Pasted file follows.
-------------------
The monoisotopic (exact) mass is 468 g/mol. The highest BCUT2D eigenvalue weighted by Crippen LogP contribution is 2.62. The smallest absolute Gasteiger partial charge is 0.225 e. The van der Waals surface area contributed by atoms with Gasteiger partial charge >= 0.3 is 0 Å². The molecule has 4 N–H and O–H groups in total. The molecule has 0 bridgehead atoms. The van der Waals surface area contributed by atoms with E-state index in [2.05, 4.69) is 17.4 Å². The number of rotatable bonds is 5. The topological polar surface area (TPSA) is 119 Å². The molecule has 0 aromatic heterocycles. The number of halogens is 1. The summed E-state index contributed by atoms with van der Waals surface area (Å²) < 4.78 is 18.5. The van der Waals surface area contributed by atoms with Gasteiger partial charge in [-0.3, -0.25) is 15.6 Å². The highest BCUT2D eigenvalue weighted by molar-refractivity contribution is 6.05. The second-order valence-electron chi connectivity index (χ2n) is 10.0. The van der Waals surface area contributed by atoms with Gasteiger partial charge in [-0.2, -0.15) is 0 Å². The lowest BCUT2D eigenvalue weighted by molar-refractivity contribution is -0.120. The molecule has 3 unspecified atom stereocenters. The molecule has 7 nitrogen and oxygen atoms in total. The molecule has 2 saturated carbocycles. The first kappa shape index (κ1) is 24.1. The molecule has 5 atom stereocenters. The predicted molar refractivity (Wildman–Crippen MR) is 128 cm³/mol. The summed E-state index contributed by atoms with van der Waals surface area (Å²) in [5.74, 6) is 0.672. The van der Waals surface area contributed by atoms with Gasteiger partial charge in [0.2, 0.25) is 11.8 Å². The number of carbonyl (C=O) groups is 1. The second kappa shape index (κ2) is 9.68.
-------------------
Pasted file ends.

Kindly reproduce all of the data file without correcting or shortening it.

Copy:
The monoisotopic (exact) mass is 468 g/mol. The highest BCUT2D eigenvalue weighted by Crippen LogP contribution is 2.62. The smallest absolute Gasteiger partial charge is 0.225 e. The van der Waals surface area contributed by atoms with Gasteiger partial charge >= 0.3 is 0 Å². The molecule has 4 N–H and O–H groups in total. The molecule has 0 bridgehead atoms. The van der Waals surface area contributed by atoms with E-state index in [2.05, 4.69) is 17.4 Å². The number of rotatable bonds is 5. The topological polar surface area (TPSA) is 119 Å². The molecule has 0 aromatic heterocycles. The number of halogens is 1. The summed E-state index contributed by atoms with van der Waals surface area (Å²) < 4.78 is 18.5. The van der Waals surface area contributed by atoms with Gasteiger partial charge in [-0.3, -0.25) is 15.6 Å². The highest BCUT2D eigenvalue weighted by molar-refractivity contribution is 6.05. The second-order valence-electron chi connectivity index (χ2n) is 10.0. The van der Waals surface area contributed by atoms with Gasteiger partial charge in [-0.2, -0.15) is 0 Å². The lowest BCUT2D eigenvalue weighted by molar-refractivity contribution is -0.120. The molecule has 3 unspecified atom stereocenters. The molecule has 7 nitrogen and oxygen atoms in total. The molecule has 2 saturated carbocycles. The first kappa shape index (κ1) is 24.1. The molecule has 5 atom stereocenters. The predicted molar refractivity (Wildman–Crippen MR) is 128 cm³/mol. The summed E-state index contributed by atoms with van der Waals surface area (Å²) in [5.74, 6) is 0.672. The van der Waals surface area contributed by atoms with Gasteiger partial charge in [0.2, 0.25) is 11.8 Å². The number of carbonyl (C=O) groups is 1. The second kappa shape index (κ2) is 9.68.